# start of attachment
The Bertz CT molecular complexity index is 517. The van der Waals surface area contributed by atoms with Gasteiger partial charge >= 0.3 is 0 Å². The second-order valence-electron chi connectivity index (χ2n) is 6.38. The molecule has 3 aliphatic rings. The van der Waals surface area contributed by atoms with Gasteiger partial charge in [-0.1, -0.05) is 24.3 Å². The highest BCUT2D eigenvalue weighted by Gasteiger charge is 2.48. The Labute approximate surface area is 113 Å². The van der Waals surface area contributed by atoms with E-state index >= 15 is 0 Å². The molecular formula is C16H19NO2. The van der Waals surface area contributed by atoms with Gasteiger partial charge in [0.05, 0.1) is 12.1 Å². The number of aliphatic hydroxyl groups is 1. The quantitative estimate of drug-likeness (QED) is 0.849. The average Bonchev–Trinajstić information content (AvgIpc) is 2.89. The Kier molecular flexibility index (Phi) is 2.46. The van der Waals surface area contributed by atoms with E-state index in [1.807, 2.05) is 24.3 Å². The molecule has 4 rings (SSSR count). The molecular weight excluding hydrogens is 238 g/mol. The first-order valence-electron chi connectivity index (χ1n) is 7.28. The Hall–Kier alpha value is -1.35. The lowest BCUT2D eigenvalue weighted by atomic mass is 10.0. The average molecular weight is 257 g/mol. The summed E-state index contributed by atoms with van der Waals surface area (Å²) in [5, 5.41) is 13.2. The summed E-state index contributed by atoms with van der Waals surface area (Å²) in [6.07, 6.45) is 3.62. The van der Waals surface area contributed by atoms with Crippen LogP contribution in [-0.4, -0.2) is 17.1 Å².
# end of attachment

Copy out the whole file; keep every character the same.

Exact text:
The Bertz CT molecular complexity index is 517. The van der Waals surface area contributed by atoms with Gasteiger partial charge >= 0.3 is 0 Å². The second-order valence-electron chi connectivity index (χ2n) is 6.38. The molecule has 3 aliphatic rings. The van der Waals surface area contributed by atoms with Gasteiger partial charge in [-0.1, -0.05) is 24.3 Å². The highest BCUT2D eigenvalue weighted by Gasteiger charge is 2.48. The Labute approximate surface area is 113 Å². The van der Waals surface area contributed by atoms with E-state index >= 15 is 0 Å². The molecular formula is C16H19NO2. The van der Waals surface area contributed by atoms with Gasteiger partial charge in [0.05, 0.1) is 12.1 Å². The number of aliphatic hydroxyl groups is 1. The quantitative estimate of drug-likeness (QED) is 0.849. The average Bonchev–Trinajstić information content (AvgIpc) is 2.89. The Kier molecular flexibility index (Phi) is 2.46. The van der Waals surface area contributed by atoms with E-state index in [1.807, 2.05) is 24.3 Å². The molecule has 4 rings (SSSR count). The molecular weight excluding hydrogens is 238 g/mol. The first-order valence-electron chi connectivity index (χ1n) is 7.28. The Hall–Kier alpha value is -1.35. The lowest BCUT2D eigenvalue weighted by atomic mass is 10.0. The average molecular weight is 257 g/mol. The summed E-state index contributed by atoms with van der Waals surface area (Å²) in [5, 5.41) is 13.2. The summed E-state index contributed by atoms with van der Waals surface area (Å²) in [6.07, 6.45) is 3.62. The van der Waals surface area contributed by atoms with Crippen LogP contribution in [-0.4, -0.2) is 17.1 Å².